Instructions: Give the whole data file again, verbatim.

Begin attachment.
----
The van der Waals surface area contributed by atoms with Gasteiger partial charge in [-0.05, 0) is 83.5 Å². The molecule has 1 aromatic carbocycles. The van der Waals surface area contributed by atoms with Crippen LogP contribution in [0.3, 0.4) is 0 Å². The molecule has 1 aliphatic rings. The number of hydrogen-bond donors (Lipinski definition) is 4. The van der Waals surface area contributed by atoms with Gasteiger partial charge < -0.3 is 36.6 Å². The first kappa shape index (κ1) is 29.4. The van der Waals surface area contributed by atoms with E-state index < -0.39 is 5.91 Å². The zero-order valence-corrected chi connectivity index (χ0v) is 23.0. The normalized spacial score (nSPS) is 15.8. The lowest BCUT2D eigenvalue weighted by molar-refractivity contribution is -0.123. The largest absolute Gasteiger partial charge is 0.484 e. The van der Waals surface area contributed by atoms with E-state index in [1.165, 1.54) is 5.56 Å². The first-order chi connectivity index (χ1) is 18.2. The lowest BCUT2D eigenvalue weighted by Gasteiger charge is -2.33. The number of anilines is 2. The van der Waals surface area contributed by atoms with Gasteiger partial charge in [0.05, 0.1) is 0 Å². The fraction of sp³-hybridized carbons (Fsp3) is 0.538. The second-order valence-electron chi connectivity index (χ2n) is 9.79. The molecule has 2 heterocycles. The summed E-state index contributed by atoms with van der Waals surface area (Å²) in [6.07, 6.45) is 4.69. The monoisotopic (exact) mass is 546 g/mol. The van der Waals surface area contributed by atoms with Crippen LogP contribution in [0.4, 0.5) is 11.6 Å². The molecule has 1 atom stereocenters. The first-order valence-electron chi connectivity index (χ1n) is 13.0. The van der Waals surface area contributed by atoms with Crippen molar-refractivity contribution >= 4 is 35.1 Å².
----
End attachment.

The van der Waals surface area contributed by atoms with Gasteiger partial charge in [-0.05, 0) is 83.5 Å². The molecule has 1 aromatic carbocycles. The van der Waals surface area contributed by atoms with Crippen LogP contribution in [0.3, 0.4) is 0 Å². The molecule has 1 aliphatic rings. The number of hydrogen-bond donors (Lipinski definition) is 4. The van der Waals surface area contributed by atoms with Gasteiger partial charge < -0.3 is 36.6 Å². The first kappa shape index (κ1) is 29.4. The van der Waals surface area contributed by atoms with E-state index < -0.39 is 5.91 Å². The zero-order valence-corrected chi connectivity index (χ0v) is 23.0. The normalized spacial score (nSPS) is 15.8. The lowest BCUT2D eigenvalue weighted by molar-refractivity contribution is -0.123. The largest absolute Gasteiger partial charge is 0.484 e. The van der Waals surface area contributed by atoms with E-state index in [1.165, 1.54) is 5.56 Å². The first-order chi connectivity index (χ1) is 18.2. The lowest BCUT2D eigenvalue weighted by Gasteiger charge is -2.33. The number of anilines is 2. The van der Waals surface area contributed by atoms with Gasteiger partial charge in [0.05, 0.1) is 0 Å². The fraction of sp³-hybridized carbons (Fsp3) is 0.538. The second-order valence-electron chi connectivity index (χ2n) is 9.79. The molecule has 2 heterocycles. The summed E-state index contributed by atoms with van der Waals surface area (Å²) in [6.07, 6.45) is 4.69. The monoisotopic (exact) mass is 546 g/mol. The van der Waals surface area contributed by atoms with Crippen LogP contribution in [0.4, 0.5) is 11.6 Å². The molecule has 1 atom stereocenters. The first-order valence-electron chi connectivity index (χ1n) is 13.0. The van der Waals surface area contributed by atoms with Crippen molar-refractivity contribution >= 4 is 35.1 Å².